The AIDS epidemic has been a pervasive health crisis over the past thirty years. While the rate of death from the disease has declined due to advances in antiviral drugs, reducing the spread of the virus is still an important goal for researchers. There are many routes for this research, but one of the more unusual directions has involved an attempt to “reawaken” a lost protein coded by the human genome. The protein is called retrocylin. This is a circular defensin protein with antimicrobial properties.
Defensins are small proteins that were known to have antimicrobial and antiviral properties. The first discovered defensins were linear proteins, chains of amino acids with two ends, an N-terminus and a C-terminus. They are active against many bacteria and some viruses, one of which is HIV. The main weakness that defensins have is that they are inactivated when they are exposed to high salt concentrations. Retrocyclin shares the abilities of the linear defensins. Unfortunately, humans have lost the ability to synthesize this protein because of a nonsense mutation, a mutation that causes protein synthesis to stop before a mature protein is made. Recent research has led not only to the discovery of retrocyclin, but also to a method for “reawakening” it in some human cells.
How do we even know about retrocyclin if no human cell can produce it? Our knowledge comes from a similar protein accidently discovered in a close human relative, the rhesus monkey. In the late 1990s a team of researchers from UC Irvine was looking for undiscovered defensins in rhesus white blood cells using HPLC, and they found an unrecognized protein. Normally, when a new protein is discovered, the first thing that is done is sequencing. However, Edman degradation, the most commonly used method for protein sequencing did not work for this new protein. In Edman degradation, a protein sequence is obtained by removing each amino acid individually from the N-terminus. Because this did not work, they concluded that the protein was circular and therefore had no distinct termini. In order to sequence the protein, the team of scientists cut the protein with a low concentration of proteases, enzymes that hydrolyze the peptide bond between amino acids. A low concentration was necessary because they did not want to break down the protein completely, so the procedure resulted in breaking down the protein into fragments that could be sequenced.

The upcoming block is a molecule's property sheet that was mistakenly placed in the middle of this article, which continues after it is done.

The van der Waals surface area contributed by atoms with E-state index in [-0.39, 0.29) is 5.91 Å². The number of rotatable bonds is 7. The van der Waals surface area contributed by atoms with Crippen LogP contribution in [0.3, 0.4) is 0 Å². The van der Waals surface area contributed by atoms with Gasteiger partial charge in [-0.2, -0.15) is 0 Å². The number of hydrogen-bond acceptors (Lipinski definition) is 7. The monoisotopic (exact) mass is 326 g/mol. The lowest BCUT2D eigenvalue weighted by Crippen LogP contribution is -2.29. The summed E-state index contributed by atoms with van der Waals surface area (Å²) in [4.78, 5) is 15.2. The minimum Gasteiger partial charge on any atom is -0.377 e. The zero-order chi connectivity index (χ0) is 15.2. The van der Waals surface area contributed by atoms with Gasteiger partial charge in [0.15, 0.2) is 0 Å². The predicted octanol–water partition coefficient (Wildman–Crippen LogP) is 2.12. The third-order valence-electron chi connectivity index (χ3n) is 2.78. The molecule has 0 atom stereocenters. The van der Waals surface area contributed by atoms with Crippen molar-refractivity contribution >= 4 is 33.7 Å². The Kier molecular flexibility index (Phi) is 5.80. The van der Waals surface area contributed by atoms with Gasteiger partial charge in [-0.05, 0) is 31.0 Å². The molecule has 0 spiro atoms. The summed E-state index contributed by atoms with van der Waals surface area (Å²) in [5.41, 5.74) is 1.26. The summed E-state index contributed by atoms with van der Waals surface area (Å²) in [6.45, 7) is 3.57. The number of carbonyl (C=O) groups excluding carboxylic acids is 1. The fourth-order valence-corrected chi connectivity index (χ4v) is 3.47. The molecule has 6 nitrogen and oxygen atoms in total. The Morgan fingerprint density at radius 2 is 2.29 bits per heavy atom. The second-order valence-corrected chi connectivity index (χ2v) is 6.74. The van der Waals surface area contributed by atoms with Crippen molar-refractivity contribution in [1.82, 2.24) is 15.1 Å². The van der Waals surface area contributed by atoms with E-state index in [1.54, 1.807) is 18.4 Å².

After the protein was sequenced, they decided to call it a “theta defensin.” Its structure looks similar to the Greek letter theta, hence the name. Because this first theta defensin was found in rhesus monkeys, the newly discovered protein was named “rhesus theta defensin one” or RTD-1. RTD-1 was found to have similar antimicrobial properties to other defensins, but it does not lose its activity at higher salt concentration.
After the discovery of RTD-1, researchers looked for homologous proteins in other primates. Similar proteins were found in other old world monkeys (the monkeys without prehensile tails from Africa, south and southeast Asia, and southern Spain) and in Orangutans. In contrast, no homologue was found in new world monkeys (the monkeys with prehensile tails from Central and South America), gorillas, chimpanzees, or humans. Because humans are so closely related to old world monkeys, a group from UCLA decided to look for a pseudogene that was similar to RTD-1, and they found the sequence for one (retrocyclin) by looking in a cDNA library from human leukocytes. Although an early stop codon prevents retrocyclin from being produced naturally, the team was able to learn the sequence, which is similar to that of RTD-1. With the sequence knowledge, the group was able to make a synthetic version of retrocyclin as well as a protein that is identical to retrocyclin with one amino acid substituted, so the protein could be radioactively labeled. The altered version is called RC-101.